Whereas at one time the daunting 1990 schedule seemed far too much to overcome, today the Maryland Terrapins see only opportunity: a chance for a winning season, contention for the ACC championship, perhaps even a bowl bid.

All of which may be riding on Saturday's game against 23rd-ranked Georgia Tech at Byrd Stadium. A victory and Maryland goes to 4-2, 2-1 in the ACC with upcoming games against Wake Forest, Duke and North Carolina. Similarly, it's the first of five straight conference games for the Yellow Jackets (3-0, 1-0).

"The winner has a chance to win a lot more games," said Maryland assistant coach Tony Whittlesey. "The loser can still be a winner but they'll certainly have a lot of dogfights to get there."

In the short term, Maryland will be looking to get back on the winning track following a 45-17 loss to Michigan. Long term, this could be the Terrapins' springboard.

"This is a game that could carry us through the second half," said defensive tackle Larry Webster. "How we've played in the first five games is no surprise to us. We've been good, great sometimes. The league has changed some. Duke appears to be going down and Clemson is really so-so, so we have a good chance to succeed in the ACC."

Another sign of the import of the day is that Coach Joe Krivak -- perhaps against his better nature -- has labeled the game "important."

He said: "I don't like calling games crucial but it is an important game and we know it. There are a lot of people who will hack each other in the next three or four weeks. For us, everything -- in terms of the ACC -- is in front of us."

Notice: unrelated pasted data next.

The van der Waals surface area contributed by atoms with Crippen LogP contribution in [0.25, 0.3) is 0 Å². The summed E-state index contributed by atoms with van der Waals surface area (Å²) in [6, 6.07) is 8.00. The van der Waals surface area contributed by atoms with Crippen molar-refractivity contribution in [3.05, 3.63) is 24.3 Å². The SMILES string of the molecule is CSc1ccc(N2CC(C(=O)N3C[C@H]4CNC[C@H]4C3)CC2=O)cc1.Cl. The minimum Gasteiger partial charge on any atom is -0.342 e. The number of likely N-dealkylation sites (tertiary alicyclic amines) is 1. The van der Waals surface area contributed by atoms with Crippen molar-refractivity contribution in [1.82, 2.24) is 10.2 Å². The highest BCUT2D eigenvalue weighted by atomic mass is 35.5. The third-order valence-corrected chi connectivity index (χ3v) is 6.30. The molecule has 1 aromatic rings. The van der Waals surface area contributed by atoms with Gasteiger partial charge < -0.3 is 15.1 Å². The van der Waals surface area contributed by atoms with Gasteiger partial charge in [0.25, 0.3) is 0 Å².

The surprise to many is that Maryland is in position to be concerned about such matters as title chases and bowl games, senior linebacker Jack Bradford saying that "it's been a long time since we've been able to think about stuff like that at this point of the season."

Entering the year, the Terrapins couldn't allow themselves any delusions of grandeur, not with a schedule that included seven 1989 bowl teams and just two teams that finished with fewer than six wins. Krivak and others have complained about the schedule all season, questioning whether the players would be able to psyche themselves up week after week.

But now, having acquitted themselves so well in the opening five weeks, and with the chance of huge rewards before them, it's hard to believe the Terrapins will let down.

"We can't afford to slack off in the ACC," said linebacker Scott Whittier. "If we had an easy out-of-conference schedule you might be okay losing an ACC game, but we don't have that -- all our conference games are must-win situations."

Scoring appears to be the biggest problem Maryland faces against the Yellow Jackets, whose defense didn't allow a touchdown against North Carolina State, Tennessee-Chattanooga and South Carolina. Led by free safety Ken Swilling (three interceptions), their defense is ranked eighth nationally -- third against the pass -- with 10 interceptions.

That would make it incumbent on Maryland to be able to run successfully. The Terrapins had their best rushing day of the season (131 yards by the running backs) last week.

Georgia Tech has a running and passing threat in the same player -- quarterback Shawn Jones. Last season's ACC freshman of the year, Jones has passed for 524 yards and three touchdowns.

Although he's also rushed for two touchdowns, Jones's running has been curtailed in part because of a sore ligament in his right arch. Even so, the sophomore is the quick, option-sprintout-type quarterback that has given Maryland trouble this season.

"We've got to hit him hard and make good tackles because it seems that once he gets into the open field he always gets 20 yards," linebacker Glenn Page said. "He's dangerous in the open field, so the linebackers have to be able to come up to stop him if he's able to sprint outside of the containment."